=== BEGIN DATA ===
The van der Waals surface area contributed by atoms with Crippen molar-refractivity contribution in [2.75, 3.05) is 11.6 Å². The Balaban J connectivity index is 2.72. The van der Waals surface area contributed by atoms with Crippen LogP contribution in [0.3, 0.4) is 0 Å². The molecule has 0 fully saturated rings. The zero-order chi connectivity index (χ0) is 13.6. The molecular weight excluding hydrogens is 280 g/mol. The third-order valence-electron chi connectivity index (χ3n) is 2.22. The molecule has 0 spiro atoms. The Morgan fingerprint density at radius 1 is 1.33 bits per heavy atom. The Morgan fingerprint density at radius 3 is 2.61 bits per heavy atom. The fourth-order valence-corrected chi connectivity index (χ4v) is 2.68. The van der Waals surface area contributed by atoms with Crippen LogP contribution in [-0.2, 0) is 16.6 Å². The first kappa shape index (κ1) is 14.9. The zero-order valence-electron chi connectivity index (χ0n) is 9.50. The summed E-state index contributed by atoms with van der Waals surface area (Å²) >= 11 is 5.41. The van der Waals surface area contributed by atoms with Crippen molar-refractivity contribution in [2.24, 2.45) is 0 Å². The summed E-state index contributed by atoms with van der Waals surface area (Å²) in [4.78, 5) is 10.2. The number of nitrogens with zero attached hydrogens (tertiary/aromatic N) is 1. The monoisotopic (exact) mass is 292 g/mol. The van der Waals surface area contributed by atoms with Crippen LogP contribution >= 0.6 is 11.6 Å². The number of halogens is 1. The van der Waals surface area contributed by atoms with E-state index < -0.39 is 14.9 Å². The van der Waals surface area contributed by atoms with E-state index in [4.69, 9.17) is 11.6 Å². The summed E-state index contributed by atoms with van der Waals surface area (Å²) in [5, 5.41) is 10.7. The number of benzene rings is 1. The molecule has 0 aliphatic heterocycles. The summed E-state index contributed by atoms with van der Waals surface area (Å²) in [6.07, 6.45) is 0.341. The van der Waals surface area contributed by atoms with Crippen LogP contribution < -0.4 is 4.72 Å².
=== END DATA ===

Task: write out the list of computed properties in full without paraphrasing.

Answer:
The van der Waals surface area contributed by atoms with Crippen molar-refractivity contribution in [2.75, 3.05) is 11.6 Å². The Balaban J connectivity index is 2.72. The van der Waals surface area contributed by atoms with Crippen LogP contribution in [0.3, 0.4) is 0 Å². The molecule has 0 fully saturated rings. The zero-order chi connectivity index (χ0) is 13.6. The molecular weight excluding hydrogens is 280 g/mol. The third-order valence-electron chi connectivity index (χ3n) is 2.22. The molecule has 0 spiro atoms. The Morgan fingerprint density at radius 1 is 1.33 bits per heavy atom. The Morgan fingerprint density at radius 3 is 2.61 bits per heavy atom. The fourth-order valence-corrected chi connectivity index (χ4v) is 2.68. The van der Waals surface area contributed by atoms with Crippen LogP contribution in [-0.2, 0) is 16.6 Å². The first kappa shape index (κ1) is 14.9. The zero-order valence-electron chi connectivity index (χ0n) is 9.50. The summed E-state index contributed by atoms with van der Waals surface area (Å²) >= 11 is 5.41. The van der Waals surface area contributed by atoms with Crippen molar-refractivity contribution in [2.24, 2.45) is 0 Å². The summed E-state index contributed by atoms with van der Waals surface area (Å²) in [4.78, 5) is 10.2. The number of nitrogens with zero attached hydrogens (tertiary/aromatic N) is 1. The monoisotopic (exact) mass is 292 g/mol. The van der Waals surface area contributed by atoms with Crippen LogP contribution >= 0.6 is 11.6 Å². The number of halogens is 1. The van der Waals surface area contributed by atoms with E-state index < -0.39 is 14.9 Å². The van der Waals surface area contributed by atoms with E-state index in [4.69, 9.17) is 11.6 Å². The summed E-state index contributed by atoms with van der Waals surface area (Å²) in [5, 5.41) is 10.7. The number of benzene rings is 1. The molecule has 0 aliphatic heterocycles. The summed E-state index contributed by atoms with van der Waals surface area (Å²) in [6.07, 6.45) is 0.341. The van der Waals surface area contributed by atoms with Crippen LogP contribution < -0.4 is 4.72 Å².